For a teenager working summers, the choice is not tough at all. For him, the up-front deduction is worthless. He’s probably in a 0% income tax bracket.

Here’s why. A student under 24 who can be claimed as a dependent on a parent’s return (and that would include a child you’re putting through college) gets a standard deduction equal to the sum of $300 and earned income. There’s a collar around this sum: The standard deduction can’t be less than $950 or more than $5,800. (The upper limit is up $100 from the 2010 figure.)

The effect of this formula is a little complicated for the child with investment income, but for one without investment income it works like this: The first $5,800 pulled down from a part-time job is free of income tax.

So the kid passes up the opportunity to deduct anything now and declares the account to be a Roth. At the retirement end the account, will be scot-free.

Will your offspring honor the promise not to touch the money for 50 years? You won’t be around to make sure. For what it’s worth, the IRS will help out by threatening a penalty on the earnings if there are any withdrawals before age 59.

Assuming you can persuade your bank or mutual fund company to open the account at all (with you as guardian, if the child is under 18), you may have some minimum account hurdle to overcome. But note that you can combine two years of earnings in one deposit. An IRA contribution can be made either in the year in which the earned income comes in or by April 15 (in 2011, April 18) of the year following.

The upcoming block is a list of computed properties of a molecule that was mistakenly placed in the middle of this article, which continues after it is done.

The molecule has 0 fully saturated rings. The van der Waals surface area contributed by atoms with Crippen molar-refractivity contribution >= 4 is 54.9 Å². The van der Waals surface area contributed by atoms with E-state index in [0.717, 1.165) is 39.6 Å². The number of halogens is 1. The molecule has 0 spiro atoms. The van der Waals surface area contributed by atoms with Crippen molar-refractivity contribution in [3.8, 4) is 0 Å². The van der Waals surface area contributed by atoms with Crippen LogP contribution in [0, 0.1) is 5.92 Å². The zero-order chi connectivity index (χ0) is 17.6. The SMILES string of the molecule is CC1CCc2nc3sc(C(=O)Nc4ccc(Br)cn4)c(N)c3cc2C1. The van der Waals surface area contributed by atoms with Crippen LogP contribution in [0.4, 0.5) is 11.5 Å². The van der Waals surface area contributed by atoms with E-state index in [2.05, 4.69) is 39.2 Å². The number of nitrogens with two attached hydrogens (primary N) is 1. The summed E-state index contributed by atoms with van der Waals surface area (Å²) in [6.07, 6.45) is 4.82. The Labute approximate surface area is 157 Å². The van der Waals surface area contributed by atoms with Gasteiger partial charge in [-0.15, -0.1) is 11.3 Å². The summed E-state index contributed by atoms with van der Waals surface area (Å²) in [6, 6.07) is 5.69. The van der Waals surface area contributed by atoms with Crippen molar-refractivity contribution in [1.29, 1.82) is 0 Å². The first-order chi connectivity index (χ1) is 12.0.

So, a deposit next March could combine this summer’s earnings with a conservative estimate of what the earner expects in 2012. IRA deposits can if necessary be undone, within certain time limits.

Make your children into savers when they are young. If they don’t break the habit, they better position themselves to have more prosperity and less angst than most Americans.

One caveat: Colleague Janet Novack reminds me that you should think about how this move will affect college financial aid. While parents’ retirement accounts aren’t considered available to pay for college, the kids’ accounts generally are. In any event, an intergenerational gift almost never makes sense if it means starving the donor’s own retirement account.


I would enjoy your some feedback if you like or did not like the idea

Disclosure: The information contained is general in nature and should not be construed as comprehensive financial, tax, or legal advice.  As with any financial or legal matter, consult your qualified securities, tax, or legal representative before taking action. 

To qualify for the tax free penalty free withdrawal of earnings, a Roth IRA must be in place for at least five tax years, and the distribution must take place after 59 1/2 or due to death, disability, or a first time home purchase (up to $10,000 lifetime maximum).  Before taking any specific action, be sure to consult with your tax professional. 

Example used as illustration only, not indicative of any particular investment, actual results will vary.  Past performance is no guarantee of future results.